Robert Keith.

The history of the affairs of church and state in Scotland : from the beginning of the Reformation in the reign of King James V. to the retreat of Queen Mary into England, anno 1568 : taken from the public records and other authentic vouchers (Volume 2) online

. (page 1 of 95)
Online LibraryRobert KeithThe history of the affairs of church and state in Scotland : from the beginning of the Reformation in the reign of King James V. to the retreat of Queen Mary into England, anno 1568 : taken from the public records and other authentic vouchers (Volume 2) → online text (page 1 of 95)
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f PRINCETON N . i





ADDIROK f



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DA 784 .K44 .
Keith, Robert,
The history of
of church and



1681-1757.
the affairs
state in



HISTORY

OF TUE

AFFAIRS OF CHURCH AND STATE
SCOTLAND,

FKOM THE BEGINNINa OF THE REFORMATION

TO THE YEAR 1568.



RIGHT REV. ROBERT KEITH.

PRIMUS OF THE SCOTTISH EPISCOPAL CHURCH,



WITH

BIOGRAPHICAL SKETCH, NOTES, AND INDEX,

BY

JOHN PARKER LAWSON, M.A,



IN THREE VOLUMES.

VOLUME IL

EDINBURGH:

PRINTED FOR THE SPOTTISWOODE SOCIETY

M.DCCC.XLY.



ALEX. LAURII AND CO. PBISTER3 TO HER MAJESTY.





PREFACE TO VOLUME SECOND

BY THE EDITOR.



those who are interested in the pubhc and
private life of Queen Mary of Scotland, the
present volume, comprising Bishop Keith's
" Second Book" of his original folio, will be
peculiarly acceptable. The details here given of the unfor-
tunate Queen's eventful career, after her return from France
and assumption of the Government till her compulsory
abdication of the Crown and her flight into England,
her unhappy marriages to Darnley and Bothwell, and the
plots and murders which continually succeeded each other,
in connection with the known character of the perpetra-
tors and their associates, have more the aspect of a romance
than a reality ; and the deeds of blood were so bold, daring,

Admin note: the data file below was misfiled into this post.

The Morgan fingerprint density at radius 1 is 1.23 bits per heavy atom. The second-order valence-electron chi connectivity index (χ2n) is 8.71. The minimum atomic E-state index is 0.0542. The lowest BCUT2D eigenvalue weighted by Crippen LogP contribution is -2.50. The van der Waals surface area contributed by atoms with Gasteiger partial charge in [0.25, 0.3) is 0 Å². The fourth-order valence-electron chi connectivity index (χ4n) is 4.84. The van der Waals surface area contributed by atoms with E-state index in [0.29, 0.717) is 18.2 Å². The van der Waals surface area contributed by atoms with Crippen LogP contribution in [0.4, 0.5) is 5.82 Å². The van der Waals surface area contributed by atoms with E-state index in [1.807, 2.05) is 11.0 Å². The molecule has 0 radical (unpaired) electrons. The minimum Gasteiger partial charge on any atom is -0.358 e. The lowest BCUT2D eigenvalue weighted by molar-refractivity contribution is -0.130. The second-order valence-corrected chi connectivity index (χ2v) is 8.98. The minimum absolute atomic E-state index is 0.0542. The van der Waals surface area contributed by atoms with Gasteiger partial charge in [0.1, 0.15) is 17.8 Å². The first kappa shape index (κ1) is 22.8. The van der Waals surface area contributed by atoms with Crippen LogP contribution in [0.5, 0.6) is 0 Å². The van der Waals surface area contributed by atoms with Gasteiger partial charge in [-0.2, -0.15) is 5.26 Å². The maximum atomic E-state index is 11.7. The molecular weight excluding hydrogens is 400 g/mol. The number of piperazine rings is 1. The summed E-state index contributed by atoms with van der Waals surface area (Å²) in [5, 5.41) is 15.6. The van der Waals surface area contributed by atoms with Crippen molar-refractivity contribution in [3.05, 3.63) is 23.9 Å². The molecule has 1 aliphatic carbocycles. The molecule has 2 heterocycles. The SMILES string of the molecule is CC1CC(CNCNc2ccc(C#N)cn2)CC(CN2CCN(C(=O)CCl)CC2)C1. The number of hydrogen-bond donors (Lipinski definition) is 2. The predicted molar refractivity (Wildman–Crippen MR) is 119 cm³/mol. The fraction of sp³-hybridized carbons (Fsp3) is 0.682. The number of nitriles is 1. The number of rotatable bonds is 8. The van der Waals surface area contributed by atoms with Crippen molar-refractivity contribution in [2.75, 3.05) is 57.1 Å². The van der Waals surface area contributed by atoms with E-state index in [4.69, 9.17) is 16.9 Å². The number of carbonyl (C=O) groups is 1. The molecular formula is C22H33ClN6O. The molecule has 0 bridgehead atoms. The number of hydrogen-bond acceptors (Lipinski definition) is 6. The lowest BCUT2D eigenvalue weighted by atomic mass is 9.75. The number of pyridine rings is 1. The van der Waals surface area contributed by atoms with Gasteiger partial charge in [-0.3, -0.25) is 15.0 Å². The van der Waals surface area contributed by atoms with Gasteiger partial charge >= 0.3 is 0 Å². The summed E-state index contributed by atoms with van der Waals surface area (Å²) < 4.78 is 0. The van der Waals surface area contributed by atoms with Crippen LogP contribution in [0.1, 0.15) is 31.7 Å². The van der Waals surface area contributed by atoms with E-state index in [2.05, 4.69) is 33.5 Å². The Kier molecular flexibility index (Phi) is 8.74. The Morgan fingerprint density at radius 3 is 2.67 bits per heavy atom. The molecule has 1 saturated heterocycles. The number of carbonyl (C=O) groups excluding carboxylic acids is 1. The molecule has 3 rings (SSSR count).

and extraordinary, that, were it not for their undoubted
authenticity, we arc almost induced to view them as terrible
fictions, or exaggerated delineations of human depravity.
As the truth, however, cannot be questioned, the succession
of crime here recorded is a sad memorial of the dreadful
state of Scotland in the sixteenth century.

The Editor in this volume has endeavoured to make it as
complete as the limits admitted. Ho has followed Queen
Mary in all her progresses and transactions with the utmost
minuteness, and a large extent of new matter is introduced
in the form of original notes, or of additions, explanations,
and corrections, to tliose of Bishop Keith. Many facts dig-



l\ KDITOK ft rREKACE.

covercnl uincu hJH time are prominently introduced, to which
the DiMhop had no acceHx, or were then unknown ; the defici-
eneioM in our HiHtorian'H narrative are supphed ; and alto-
g«»ther this volume i» o« nuich a new W Ork in tlie Notes as it
is a rf»print of the Text. The authorities are also in every
caiM* inMtrtcHl, that the reader may be sati.^fied as it respects
the uourceH of information. In short, it has been the object
of the Editor to render the Notes an ample commentary on
Hishop Keith's '* History.*"

In eiliting a Work such as this, the researches of Mr
ClialnuTH, in hin elaborate '' Life of Mary Queen of Scots,''
an<l more recently of Mr Tytler, in his " History of Scotland,"*'
are of the most essential importance, and the only regret is
the partizanship of the former, an<l th^ inaccuracy, in many
instances, of the dates of the latter, which are too numerous
to bo typoi^raphical mistakes. Thus, in Mr Tytler's first
cnlition of his '' History" we have the birth of James VI.,
wliieh was in 1500, and most of the events of that year, nar-
ratetl as occurring in l.ldo. Some of the publications of the
Bannatyni-:, Aijbotsford, and Maitland Cllbs, and the
WoDKOW Society's edition of Caldorwood's " Historic of
the Kirk of Scotland," to a MS. of wliich Bishop Keith
had acccHH, are most valuable in elucidating the events of
the time, a^* they were chiefly written by contemporaries,
some of whom were intimately associated or acquainted w ith
the {Mirties.

In the Preface to the '' Historie and Life of Kin<f James